A long list of world leaders will attend the funeral of former Israeli prime minister and president Shimon Peres, who died on Wednesday at 93.
Some of the world’s most powerful figures will be at the service in Jerusalem on Friday, including US President Barack Obama.
Mr Peres’s condition had deteriorated after suffering a stroke two weeks ago.
He was one of the last of a generation of Israeli politicians present at the nation’s birth in 1948.
Mr Peres won the Nobel Peace Prize in 1994 for his role negotiating the Oslo peace accords with the Palestinians a year earlier, a prize he shared with Prime Minister Yitzhak Rabin, and Palestinian leader Yasser Arafat.
The agreement was witnessed by former US President Bill Clinton and signed at the White House. On Wednesday Mr Clinton said on Twitter:
“I will miss Shimon Peres, my brilliant and eloquent friend. His life was a blessing to all who strive for peace…”
Other world leaders set to attend the funeral on Friday include UN Secretary General Ban Ki-moon, German Chancellor Angela Merkel, French President Francois Hollande, former French President Nicolas Sarkozy, Canadian Prime Minister Justin Trudeau, Australian Prime Minister Malcolm Turnbull and Mexican President Enrique Pena Nieto.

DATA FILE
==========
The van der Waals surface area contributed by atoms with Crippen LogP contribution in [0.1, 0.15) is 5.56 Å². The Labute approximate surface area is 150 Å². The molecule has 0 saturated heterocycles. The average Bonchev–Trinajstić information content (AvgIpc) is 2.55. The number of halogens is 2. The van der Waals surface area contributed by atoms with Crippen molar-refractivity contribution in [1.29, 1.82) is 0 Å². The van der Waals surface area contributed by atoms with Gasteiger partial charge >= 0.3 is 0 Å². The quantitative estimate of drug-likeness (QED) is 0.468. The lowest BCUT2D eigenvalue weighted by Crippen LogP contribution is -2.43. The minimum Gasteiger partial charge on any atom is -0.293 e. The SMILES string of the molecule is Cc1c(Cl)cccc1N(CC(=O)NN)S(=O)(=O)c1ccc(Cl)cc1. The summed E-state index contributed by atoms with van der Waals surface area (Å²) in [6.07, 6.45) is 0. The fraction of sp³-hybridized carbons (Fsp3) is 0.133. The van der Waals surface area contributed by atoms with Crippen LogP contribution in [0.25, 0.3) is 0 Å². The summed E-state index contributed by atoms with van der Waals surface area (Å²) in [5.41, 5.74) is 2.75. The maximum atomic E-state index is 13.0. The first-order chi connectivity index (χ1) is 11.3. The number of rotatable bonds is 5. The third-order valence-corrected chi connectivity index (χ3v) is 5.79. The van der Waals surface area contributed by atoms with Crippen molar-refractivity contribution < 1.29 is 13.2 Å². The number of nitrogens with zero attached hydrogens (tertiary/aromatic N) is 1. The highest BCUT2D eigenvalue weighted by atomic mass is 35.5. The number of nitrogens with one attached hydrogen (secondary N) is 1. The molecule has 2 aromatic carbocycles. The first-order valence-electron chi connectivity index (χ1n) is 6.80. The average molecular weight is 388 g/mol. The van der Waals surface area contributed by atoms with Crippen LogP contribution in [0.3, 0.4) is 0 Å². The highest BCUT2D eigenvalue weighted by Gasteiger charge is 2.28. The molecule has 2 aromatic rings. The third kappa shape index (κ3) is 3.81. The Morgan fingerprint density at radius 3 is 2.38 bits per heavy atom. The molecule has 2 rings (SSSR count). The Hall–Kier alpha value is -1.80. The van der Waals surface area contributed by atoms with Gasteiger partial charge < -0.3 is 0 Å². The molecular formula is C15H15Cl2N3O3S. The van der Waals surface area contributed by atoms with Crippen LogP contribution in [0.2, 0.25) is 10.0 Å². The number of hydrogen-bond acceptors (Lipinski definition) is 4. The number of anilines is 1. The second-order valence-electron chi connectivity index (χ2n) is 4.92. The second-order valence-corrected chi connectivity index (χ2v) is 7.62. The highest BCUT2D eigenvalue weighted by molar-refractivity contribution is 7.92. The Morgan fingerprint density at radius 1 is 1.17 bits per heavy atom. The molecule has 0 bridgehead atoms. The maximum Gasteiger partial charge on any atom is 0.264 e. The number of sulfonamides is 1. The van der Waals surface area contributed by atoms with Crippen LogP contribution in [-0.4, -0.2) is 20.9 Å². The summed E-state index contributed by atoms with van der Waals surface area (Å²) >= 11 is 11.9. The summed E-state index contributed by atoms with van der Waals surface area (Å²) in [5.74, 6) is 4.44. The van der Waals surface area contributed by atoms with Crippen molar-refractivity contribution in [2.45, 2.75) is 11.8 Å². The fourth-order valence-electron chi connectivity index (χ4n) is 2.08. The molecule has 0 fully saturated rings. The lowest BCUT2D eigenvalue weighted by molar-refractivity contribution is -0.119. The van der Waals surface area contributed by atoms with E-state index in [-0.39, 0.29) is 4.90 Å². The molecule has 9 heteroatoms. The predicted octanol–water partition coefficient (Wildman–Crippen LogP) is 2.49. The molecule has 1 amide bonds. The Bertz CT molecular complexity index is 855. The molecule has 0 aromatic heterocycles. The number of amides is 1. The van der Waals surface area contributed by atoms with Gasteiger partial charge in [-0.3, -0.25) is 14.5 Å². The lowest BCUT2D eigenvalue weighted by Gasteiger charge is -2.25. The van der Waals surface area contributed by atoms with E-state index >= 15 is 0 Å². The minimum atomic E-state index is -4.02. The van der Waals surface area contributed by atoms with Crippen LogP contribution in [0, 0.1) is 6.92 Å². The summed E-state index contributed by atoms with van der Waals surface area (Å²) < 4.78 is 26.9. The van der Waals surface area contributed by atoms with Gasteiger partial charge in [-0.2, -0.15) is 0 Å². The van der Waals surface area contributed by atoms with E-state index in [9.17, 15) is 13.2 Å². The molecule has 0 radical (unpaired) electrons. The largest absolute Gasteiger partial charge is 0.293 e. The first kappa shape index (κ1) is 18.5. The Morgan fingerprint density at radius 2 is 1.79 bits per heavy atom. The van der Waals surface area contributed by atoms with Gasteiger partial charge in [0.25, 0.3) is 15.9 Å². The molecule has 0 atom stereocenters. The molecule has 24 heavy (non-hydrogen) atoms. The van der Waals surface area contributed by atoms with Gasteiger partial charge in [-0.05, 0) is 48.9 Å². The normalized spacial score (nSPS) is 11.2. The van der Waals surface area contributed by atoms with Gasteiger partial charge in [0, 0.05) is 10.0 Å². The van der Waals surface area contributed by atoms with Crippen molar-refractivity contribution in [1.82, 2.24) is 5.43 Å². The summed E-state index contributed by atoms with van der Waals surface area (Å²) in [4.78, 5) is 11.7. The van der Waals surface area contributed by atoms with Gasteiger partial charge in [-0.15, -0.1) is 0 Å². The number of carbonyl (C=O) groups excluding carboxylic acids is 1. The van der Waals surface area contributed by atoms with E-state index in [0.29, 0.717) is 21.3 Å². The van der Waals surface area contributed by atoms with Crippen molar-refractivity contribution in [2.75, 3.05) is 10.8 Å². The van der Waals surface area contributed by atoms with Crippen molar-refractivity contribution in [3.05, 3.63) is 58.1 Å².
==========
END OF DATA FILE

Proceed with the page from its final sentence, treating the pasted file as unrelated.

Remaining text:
Mr Peres will receive a state burial at a ceremony on Friday at Mount Herzel Cemetery in Jerusalem.
Palestinian Authority President Mahmoud Abbas sent a letter of condolence to Mr Peres’ family “expressing his sorrow and sadness”.
“Peres was a partner in creating the peace of the brave with the late President Yasser Arafat and Prime Minister Rabin, and has made intensive efforts to reach a long-lasting peace since the Oslo agreement and until the last breath,” he said in a statement.
It is not clear if Mr Abbas will attend the funeral.
However, some Palestinians and others across the Middle East were not mourning his passing. Abdul Rahman Daireyeh, a resident in Ramallah, told the BBC:
“He [Peres] is a war criminal who has killed hundreds of Palestinians. He was never a man of peace. Towards the end of his life, he appeared as a man of peace but he was never that person, as he killed hundreds.”
The militant Palestinian Islamist movement Hamas, said that Mr Peres’s death was the “end of the history of occupation”.
Mr Peres once said the Palestinians were Israel’s “closest neighbours” and might become its “closest friends”.
His son, Chemi, said of his father: “He served our people before we even had a country of our own. He worked tirelessly for Israel from the very first day of the state to the last day of his life.”
Israel’s Prime Minister Benjamin Netanyahu expressed his “deep sorrow” over Mr Peres’ death in a video statement.
“As a man of peace, he worked until his final days toward reconciling with our neighbours for a better future for our children.”
Once an advocate of Jewish settlements in the occupied West Bank, Mr Peres later became a leading political dove. He often spoke of the need for compromise over territorial demands in Palestinian areas.